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inner classes

 
Helen Tal
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hi everybody,
i have two questions here:
1. there is some code and quotations from my book:
//: c08: Destination.java
public interface Destination {
String readLabel();
} ///:~
"... what if you need to perform some constructor-like activity? "(for the inner class, they mean).
"With instance initialization, you can, in effect, create a constructor for an anonymous
inner class:

Inside the instance initializer you can see code that couldn’t be executed as part of a field
initializer (that is, the if statement). So in effect, an instance initializer is the
constructor for an anonymous inner class."
a)why i must have this parenthesis before "cost = Math.round(price);" and after "System.out.println("Over budget!");"? why it doesn't work without them?
b)if statement really can't be executed as part of a field initializer?
2.thanks to all who tried to help me with my last question (about gc). now i know that there is the option verbose:gc, but how to use it? "java -verbose Class" (a class name) works, but "java -vebose gc" - doesn't.
Sorry, it was long... And tnx in advance.
Helen
[ edited to preserve formatting using the [code] and [/code] UBB tags and remove smilies -ds ]
[ June 30, 2002: Message edited by: Dirk Schreckmann ]
 
Helen Tal
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i don't know why the Graemlins took the places of the letters. it was Destination and Parcel, of course.
 
Dirk Schreckmann
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Helen,
Note that you can preserve most code formatting by surrounding the code with the [code] and [/code] UBB Tags and that you can turn off the smilies by selecting the appropriate checkbox towards the bottom of the submit post page.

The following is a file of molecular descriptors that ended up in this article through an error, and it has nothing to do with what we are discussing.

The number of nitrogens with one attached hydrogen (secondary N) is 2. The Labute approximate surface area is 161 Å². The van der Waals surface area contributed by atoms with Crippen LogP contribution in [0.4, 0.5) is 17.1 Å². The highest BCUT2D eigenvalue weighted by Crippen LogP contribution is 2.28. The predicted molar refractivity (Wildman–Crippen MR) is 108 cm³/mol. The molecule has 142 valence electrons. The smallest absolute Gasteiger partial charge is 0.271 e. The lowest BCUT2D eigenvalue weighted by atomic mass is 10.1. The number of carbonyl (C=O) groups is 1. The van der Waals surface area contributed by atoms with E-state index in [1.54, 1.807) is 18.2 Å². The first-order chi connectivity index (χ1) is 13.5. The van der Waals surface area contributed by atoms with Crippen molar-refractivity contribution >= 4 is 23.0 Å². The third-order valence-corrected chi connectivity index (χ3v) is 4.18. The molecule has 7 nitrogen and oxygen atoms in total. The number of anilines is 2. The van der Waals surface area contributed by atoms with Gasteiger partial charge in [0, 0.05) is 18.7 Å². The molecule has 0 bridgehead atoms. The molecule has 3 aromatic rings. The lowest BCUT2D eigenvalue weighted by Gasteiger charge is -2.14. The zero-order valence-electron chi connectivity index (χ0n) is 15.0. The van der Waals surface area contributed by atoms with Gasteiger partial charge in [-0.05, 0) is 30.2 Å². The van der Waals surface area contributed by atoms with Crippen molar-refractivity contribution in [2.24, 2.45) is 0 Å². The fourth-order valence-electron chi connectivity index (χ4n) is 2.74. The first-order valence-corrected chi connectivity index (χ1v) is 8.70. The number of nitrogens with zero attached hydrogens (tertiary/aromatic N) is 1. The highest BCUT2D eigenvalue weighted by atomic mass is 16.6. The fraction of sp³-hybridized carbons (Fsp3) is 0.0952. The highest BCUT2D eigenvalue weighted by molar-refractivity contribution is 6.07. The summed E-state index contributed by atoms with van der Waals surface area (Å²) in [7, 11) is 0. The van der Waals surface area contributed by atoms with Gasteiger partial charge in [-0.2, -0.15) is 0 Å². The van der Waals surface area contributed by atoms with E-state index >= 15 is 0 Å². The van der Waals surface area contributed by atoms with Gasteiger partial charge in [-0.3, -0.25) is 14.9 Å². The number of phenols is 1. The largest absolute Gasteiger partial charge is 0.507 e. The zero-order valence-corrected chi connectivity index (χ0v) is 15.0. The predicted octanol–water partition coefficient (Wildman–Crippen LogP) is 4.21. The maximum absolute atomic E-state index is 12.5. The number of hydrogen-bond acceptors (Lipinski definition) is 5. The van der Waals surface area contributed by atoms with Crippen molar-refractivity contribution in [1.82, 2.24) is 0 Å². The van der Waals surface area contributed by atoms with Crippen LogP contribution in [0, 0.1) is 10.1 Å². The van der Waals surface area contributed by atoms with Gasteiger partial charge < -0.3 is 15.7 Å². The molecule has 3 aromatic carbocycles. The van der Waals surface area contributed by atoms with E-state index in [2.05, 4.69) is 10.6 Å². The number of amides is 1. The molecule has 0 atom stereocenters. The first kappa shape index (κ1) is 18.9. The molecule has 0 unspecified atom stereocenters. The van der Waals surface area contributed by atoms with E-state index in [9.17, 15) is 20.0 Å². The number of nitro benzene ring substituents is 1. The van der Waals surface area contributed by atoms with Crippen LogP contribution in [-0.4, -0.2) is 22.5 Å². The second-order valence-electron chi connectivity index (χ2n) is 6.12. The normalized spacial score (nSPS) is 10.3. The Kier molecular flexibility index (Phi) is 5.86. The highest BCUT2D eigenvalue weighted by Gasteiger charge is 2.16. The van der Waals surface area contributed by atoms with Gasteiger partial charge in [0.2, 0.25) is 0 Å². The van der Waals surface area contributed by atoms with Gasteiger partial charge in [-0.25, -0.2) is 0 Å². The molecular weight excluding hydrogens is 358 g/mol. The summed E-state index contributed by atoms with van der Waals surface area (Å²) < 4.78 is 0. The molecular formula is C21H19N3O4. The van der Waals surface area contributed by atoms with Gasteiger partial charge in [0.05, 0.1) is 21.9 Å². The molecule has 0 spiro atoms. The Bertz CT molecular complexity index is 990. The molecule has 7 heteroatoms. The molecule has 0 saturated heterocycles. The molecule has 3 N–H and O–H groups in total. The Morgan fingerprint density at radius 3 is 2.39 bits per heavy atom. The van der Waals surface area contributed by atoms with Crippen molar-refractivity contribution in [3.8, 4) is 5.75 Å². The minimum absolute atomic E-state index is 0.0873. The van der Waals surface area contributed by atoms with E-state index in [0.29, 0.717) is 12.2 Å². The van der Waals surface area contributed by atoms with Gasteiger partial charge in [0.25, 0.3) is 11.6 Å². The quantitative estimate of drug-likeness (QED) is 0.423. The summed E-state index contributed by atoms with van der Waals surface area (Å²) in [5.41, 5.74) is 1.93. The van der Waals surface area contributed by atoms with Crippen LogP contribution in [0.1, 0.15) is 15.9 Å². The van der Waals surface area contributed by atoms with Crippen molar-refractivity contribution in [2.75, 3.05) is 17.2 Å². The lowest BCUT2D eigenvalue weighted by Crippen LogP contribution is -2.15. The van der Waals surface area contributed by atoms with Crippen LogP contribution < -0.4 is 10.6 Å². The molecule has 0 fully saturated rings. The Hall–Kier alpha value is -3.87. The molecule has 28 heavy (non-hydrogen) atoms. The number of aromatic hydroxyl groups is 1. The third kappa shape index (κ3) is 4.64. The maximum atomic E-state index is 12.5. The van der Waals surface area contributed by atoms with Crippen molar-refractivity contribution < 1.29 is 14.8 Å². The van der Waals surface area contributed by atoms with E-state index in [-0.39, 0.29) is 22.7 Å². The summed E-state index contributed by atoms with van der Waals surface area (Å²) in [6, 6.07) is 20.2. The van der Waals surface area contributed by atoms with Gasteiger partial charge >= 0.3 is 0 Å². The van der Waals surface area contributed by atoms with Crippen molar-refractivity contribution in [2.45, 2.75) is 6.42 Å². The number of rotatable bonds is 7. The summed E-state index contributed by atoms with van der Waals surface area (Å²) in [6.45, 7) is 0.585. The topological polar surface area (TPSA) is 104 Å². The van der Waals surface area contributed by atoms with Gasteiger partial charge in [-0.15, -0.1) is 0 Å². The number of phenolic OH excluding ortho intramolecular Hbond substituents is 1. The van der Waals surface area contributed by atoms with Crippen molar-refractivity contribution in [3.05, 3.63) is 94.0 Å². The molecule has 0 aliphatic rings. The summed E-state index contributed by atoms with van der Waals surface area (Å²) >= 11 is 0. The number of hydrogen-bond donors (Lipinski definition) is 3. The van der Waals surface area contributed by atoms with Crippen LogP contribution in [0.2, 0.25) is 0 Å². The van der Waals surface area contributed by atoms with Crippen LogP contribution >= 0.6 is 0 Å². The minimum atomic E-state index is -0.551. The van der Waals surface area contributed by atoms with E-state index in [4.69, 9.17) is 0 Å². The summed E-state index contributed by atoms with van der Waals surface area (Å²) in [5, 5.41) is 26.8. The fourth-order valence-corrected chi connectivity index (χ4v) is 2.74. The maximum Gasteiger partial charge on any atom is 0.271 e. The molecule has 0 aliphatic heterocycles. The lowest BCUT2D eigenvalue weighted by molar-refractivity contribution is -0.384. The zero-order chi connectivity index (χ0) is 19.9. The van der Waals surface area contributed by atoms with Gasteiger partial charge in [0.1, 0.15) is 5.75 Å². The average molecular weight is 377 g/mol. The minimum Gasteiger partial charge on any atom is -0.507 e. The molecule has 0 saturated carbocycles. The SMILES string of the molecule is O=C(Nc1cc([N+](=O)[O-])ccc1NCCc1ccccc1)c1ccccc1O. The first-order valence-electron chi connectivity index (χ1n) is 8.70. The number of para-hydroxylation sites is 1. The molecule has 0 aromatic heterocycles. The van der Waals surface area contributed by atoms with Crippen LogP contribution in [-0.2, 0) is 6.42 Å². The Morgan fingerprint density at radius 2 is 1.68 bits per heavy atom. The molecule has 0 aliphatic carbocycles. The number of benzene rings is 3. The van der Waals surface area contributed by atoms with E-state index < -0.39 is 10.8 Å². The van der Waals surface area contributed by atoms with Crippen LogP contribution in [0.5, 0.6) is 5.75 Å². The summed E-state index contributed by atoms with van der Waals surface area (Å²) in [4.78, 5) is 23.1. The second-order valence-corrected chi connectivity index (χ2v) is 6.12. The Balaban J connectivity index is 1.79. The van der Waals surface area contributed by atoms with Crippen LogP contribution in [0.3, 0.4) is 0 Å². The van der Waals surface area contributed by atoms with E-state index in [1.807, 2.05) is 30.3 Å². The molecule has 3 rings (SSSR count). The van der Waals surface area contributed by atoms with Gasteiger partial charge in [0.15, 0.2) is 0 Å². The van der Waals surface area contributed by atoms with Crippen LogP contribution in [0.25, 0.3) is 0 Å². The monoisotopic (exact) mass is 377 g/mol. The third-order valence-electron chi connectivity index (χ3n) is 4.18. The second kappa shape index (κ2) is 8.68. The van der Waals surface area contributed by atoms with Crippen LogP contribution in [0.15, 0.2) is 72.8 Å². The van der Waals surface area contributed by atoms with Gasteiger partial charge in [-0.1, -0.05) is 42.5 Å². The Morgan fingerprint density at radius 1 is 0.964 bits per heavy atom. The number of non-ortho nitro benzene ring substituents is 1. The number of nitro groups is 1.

Helen Tal
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thank you, Dirk, it looks much better now.
 
Marilyn de Queiroz
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java -vebose:gc ClassName
 
Marilyn de Queiroz
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a)why i must have this parenthesis before "cost = Math.round(price);" and after "System.out.println("Over budget!");"?

parenthesis? Are you talking about the curly braces? That is your instance initializer inside your inner class.

if statement really can't be executed as part of a field initializer?

An if statement can be, but price and cost are not defined until you're inside the constructor.

 
Mr. C Lamont Gilbert
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Originally posted by Helen Tal:
hi everybody,
a)why i must have this parenthesis before "cost = Math.round(price);" and after "System.out.println("Over budget!");"? why it doesn't work without them?

This is a class initializer. ANything enclosed in braces {} will be executed when the class is created. However, it will be executed BEFORE the constructor, so I don't see why he called this a inner class instance constructor since the constructor WILL execute and MAY overwrite any variables you just initialized in your class initializer.
Further if you wanted a inner class constructor just make one.

This is what I think. Anyone disagree?
Originally posted by Helen Tal:

b)if statement really can't be executed as part of a field initializer?

I am not sure about this and have never tried it. But why would you put it there instead of in the constructor anyway? I don't even know why this is legal in Java, what use is it?
 
Helen Tal
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thank you, Marilyn and CL, of course, curly braces. sorry, English is not my mother tongue. i didn't know i can do this kind of initializing in a class, so tnx, i've learned something new.
ok, i understand now what he means when he talks about if statement.
CL, this class can't have a constructor, cause it's an anonymous inner class. that's like i understand this.
 
Ilja Preuss
author
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Originally posted by CL Gilbert:
This is a class initializer.

No, it's an instance initializer - for a class initializer you would have to prepend the static keyword.


This is what I think. Anyone disagree?

If you tried it you would probably find out that your compiler strongly disagrees...
Regards, Ilja
 
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